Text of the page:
But for 500 years monarchs also used the Tower as a surprisingly luxurious palace. The Medieval Palace was once home to Henry VIII and his son Edward I. Today, the Tower of London is a UNESCO World Heritage site and one of the most visited tourist attractions in the city. It is also one of the 6 properties that make up the Historic Royal Palaces collection.
Things to do inside the Tower of London
It can become a little overwhelming with so much to do and see inside this historical place. Consider visiting the main things first at the Tower of London and then if you have time do the rest. Here are some suggestions of things to do and see inside to help you get the most out of your trip.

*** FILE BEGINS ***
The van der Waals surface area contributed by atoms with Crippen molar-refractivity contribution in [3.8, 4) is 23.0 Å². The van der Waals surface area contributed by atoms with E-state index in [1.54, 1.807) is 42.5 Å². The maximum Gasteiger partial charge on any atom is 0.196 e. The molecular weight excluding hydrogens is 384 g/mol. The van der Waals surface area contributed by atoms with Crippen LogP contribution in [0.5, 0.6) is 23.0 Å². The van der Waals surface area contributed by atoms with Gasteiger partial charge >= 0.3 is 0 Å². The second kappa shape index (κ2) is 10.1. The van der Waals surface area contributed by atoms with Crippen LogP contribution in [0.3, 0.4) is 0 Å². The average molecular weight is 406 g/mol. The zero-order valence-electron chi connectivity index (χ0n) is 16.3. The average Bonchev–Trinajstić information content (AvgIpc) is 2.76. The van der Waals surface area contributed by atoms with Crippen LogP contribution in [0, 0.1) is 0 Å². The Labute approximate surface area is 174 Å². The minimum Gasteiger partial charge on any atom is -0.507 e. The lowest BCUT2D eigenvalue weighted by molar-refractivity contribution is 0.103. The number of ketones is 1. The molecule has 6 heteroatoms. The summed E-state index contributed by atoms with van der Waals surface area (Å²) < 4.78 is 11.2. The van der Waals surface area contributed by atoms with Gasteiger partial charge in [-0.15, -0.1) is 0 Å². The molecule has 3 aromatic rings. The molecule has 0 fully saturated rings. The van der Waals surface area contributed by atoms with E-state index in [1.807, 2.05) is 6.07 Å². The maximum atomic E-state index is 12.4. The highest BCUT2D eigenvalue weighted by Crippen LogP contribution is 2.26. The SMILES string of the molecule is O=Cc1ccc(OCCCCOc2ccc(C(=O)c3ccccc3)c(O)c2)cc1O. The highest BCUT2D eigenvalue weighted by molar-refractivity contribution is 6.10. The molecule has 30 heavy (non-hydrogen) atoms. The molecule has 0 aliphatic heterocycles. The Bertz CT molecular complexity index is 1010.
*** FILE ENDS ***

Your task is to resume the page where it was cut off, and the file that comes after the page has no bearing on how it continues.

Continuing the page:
Booked a 3-hour VIP early access to view the official opening ceremony of the Tower of London Beefeaters.
One of the first things you will see once you enter The Tower of London is the Traitor’s Gate, originally known as Water Gate. It was used to ferry prisoners of the Tudors into the Tower by water. It also provided Edward I and other royals access by water to the St Thomas Tower, which was designed as additional accommodation for the Royal Family.
Today, what you will see is the top of the gate above the Thames water with a small sign that reads ‘Traitor’s Gate’. You should only need around 15 minutes at Traitor’s Gate if you are not taking a tour.
The White Tower
The White Tower (Also known as a castle) is the most recognisable of the Tower of London. It was constructed around 1080 AD by William the Conqueror and subsequently extended to awe, subdue and terrify Londoners, and to deter foreign invaders. To enter the White Tower you will need to go up a set of solid wooden stairs but once inside you can use the internal stairs. So make sure to be wearing good walking shoes.